EU stops Libya-bound ship suspected of violating arms embargo

European Union naval authorities inspected the merchant vessel after it departed from an Emirati port carrying suspected military fuel.

al-monitor Members of the self-proclaimed eastern Libyan National Army (LNA) special forces gather in the city of Benghazi, on their way to reportedly back up fellow LNA fighters on the frontline west of the city of Sirte, facing forces loyal to the UN-recognised Government of National Accord (GNA), on June 18, 2020. Photo by ABDULLAH DOMA/AFP via Getty Images.

Sep 10, 2020

A merchant ship carrying jet fuel to Libya from the United Arab Emirates was stopped and inspected by European Union authorities on Thursday to determine whether the vessel had breached a United Nations arms embargo, EU officials said.

Two frigates stopped the Royal Diamond 7 roughly 150 kilometers north of the Libyan city of Derna in the Mediterranean Sea, according to a statement from the EU’s naval mission monitoring Libya, Operation Irini.

The ship had left from the Emirati port of Sharjah and was en route to the Libyan city of Benghazi “carrying a cargo of jet fuel, likely to be used for military purposes” in violation of the UN embargo.

The UN Panel of Experts on Libya alerted the EU naval authorities of the “suspicious nature of this cargo," and after the initial inspection, the Royal Diamond 7 was diverted to an EU port for further investigation.

Irini is tasked with enforcing the UN arms embargo that’s been in place since Libya’s longtime dictator Moammar Gaddafi was toppled in 2011. Since beginning its work in May, the EU operation has monitored suspected vessels at more than 10 ports and landing points and detected 80 flights suspected of carrying military cargo to and from Libya.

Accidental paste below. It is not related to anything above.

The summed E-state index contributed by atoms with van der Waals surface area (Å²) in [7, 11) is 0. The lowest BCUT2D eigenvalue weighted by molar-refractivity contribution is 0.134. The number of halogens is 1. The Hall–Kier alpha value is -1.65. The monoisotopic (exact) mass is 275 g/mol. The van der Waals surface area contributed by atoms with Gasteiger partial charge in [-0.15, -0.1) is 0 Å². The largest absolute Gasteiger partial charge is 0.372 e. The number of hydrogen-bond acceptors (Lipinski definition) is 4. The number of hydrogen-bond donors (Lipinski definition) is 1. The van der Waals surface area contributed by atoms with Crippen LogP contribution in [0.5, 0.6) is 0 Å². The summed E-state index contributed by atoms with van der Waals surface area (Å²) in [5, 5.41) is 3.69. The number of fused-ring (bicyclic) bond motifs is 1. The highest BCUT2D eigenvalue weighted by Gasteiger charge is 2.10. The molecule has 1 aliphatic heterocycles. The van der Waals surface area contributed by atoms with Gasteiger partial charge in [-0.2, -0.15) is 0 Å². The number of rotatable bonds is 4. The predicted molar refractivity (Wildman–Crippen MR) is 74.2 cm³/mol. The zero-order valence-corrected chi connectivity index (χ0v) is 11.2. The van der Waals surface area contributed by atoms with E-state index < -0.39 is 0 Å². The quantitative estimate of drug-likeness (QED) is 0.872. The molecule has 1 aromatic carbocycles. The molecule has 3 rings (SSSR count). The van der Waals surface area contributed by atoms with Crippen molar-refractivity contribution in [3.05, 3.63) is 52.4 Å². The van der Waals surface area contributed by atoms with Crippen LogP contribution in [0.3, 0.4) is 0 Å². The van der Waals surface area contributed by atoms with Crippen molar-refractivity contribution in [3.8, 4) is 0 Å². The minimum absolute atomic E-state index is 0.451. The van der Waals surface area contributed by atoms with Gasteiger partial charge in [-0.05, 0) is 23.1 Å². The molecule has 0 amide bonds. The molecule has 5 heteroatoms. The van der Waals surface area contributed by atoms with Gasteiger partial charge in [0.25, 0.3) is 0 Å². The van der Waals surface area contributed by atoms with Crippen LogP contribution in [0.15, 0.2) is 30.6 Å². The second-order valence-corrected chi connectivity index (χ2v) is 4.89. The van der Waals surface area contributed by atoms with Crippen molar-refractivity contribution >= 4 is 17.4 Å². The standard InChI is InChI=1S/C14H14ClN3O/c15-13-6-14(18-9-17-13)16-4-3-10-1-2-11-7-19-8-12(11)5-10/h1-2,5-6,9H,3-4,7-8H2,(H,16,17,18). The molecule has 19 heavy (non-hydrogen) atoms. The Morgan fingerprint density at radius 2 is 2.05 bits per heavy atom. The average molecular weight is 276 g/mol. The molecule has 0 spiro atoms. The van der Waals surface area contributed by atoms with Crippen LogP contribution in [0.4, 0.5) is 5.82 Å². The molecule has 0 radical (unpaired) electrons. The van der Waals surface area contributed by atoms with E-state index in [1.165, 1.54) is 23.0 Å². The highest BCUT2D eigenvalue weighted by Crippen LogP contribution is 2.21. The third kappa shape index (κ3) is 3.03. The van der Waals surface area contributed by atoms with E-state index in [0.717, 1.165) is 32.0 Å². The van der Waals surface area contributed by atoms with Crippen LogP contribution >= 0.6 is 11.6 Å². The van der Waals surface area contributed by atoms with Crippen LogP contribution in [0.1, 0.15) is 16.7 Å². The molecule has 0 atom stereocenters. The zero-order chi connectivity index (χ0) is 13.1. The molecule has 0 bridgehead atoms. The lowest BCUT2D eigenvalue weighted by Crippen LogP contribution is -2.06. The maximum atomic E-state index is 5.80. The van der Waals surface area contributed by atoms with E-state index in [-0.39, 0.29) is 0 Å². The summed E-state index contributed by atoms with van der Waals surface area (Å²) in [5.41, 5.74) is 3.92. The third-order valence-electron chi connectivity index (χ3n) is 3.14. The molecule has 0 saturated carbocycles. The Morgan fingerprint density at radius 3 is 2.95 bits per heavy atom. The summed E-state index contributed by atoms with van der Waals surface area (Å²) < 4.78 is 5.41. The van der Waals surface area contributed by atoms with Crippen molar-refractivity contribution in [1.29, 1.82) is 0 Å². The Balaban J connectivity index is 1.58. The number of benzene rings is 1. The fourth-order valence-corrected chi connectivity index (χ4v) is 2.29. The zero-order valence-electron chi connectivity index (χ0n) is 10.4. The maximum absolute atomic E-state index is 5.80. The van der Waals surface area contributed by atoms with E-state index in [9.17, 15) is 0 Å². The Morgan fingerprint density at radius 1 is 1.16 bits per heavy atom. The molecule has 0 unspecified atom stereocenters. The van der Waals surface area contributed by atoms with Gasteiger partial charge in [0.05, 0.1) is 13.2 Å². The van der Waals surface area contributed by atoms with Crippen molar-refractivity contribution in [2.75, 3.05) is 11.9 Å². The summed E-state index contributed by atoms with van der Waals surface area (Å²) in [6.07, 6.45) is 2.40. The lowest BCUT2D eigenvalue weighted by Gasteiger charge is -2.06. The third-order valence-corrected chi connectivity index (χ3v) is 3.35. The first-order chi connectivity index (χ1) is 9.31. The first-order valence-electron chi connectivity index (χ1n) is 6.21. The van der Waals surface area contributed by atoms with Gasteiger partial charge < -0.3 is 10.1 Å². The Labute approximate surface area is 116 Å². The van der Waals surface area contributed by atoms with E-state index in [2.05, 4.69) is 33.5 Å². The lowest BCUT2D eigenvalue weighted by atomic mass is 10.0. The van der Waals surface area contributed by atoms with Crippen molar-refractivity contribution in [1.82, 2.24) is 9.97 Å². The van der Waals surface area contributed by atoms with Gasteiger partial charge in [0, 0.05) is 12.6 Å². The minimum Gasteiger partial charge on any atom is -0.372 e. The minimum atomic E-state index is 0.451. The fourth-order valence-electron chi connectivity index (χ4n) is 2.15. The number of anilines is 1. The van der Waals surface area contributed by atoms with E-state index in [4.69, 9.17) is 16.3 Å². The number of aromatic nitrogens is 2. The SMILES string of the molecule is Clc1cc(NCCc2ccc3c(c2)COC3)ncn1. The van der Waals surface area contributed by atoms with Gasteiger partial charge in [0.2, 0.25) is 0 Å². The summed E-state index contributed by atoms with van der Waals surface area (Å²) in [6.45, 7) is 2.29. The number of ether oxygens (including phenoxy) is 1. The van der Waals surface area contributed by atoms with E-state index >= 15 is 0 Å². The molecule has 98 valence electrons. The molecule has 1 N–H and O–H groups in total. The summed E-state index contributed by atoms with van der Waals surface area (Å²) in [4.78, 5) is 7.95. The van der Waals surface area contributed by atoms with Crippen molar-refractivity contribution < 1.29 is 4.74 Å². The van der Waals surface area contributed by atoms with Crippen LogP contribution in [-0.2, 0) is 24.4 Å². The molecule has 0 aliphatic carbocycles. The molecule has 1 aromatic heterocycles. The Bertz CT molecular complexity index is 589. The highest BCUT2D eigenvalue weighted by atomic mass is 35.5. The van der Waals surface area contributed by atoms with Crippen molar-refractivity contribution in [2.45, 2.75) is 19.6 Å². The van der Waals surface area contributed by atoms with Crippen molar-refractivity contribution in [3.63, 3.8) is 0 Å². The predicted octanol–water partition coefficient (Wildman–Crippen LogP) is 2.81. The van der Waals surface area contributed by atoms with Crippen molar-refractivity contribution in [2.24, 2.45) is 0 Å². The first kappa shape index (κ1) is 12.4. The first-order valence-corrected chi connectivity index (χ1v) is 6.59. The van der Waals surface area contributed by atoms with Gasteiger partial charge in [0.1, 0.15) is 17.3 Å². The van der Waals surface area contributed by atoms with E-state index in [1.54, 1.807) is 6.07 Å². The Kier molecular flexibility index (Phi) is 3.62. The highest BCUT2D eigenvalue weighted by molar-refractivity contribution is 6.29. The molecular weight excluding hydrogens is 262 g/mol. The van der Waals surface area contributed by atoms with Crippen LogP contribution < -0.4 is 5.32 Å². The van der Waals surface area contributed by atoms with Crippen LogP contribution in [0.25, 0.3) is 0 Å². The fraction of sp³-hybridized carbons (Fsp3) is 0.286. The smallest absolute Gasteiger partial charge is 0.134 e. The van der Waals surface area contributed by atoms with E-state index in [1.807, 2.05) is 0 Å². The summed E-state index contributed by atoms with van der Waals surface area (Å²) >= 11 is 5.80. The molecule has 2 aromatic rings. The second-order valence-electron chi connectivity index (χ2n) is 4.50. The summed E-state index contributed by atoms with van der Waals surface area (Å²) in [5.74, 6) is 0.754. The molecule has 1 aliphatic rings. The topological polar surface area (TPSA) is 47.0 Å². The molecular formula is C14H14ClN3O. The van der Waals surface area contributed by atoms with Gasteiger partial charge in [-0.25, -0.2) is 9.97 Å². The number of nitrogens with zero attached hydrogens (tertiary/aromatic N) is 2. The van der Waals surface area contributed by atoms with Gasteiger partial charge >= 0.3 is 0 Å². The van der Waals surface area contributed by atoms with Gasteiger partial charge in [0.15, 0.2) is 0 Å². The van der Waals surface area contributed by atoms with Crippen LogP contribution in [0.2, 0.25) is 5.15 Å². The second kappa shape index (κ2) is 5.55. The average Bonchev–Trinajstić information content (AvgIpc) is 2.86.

For the past six years, Libya has been embroiled in a civil war pitting two rival administrations, their foreign backers and proxy fighters against each other. The internationally recognized Government of National Accord (GNA) is supported militarily by Turkey, and Gen. Khalifa Hifter’s eastern-based Libyan National Army counts the United Arab Emirates, Russia and Egypt among its patrons.

Foreign governments have flooded the oil-rich country with illegal arms. Last week, UN acting Libya Envoy Stephanie Williams warned that the build-up of advanced weaponry and influx of mercenaries is “further complicating local dynamics and chances of a future settlement.”

Earlier this year, a UN report said as many as 1,200 military contractors from Russian private security firm Wagner Group were operating in Libya to bolster Hifter’s forces. A recent US government watchdog report found Turkey had sent at least 5,000 mercenaries from Syria to fight on behalf of the GNA.

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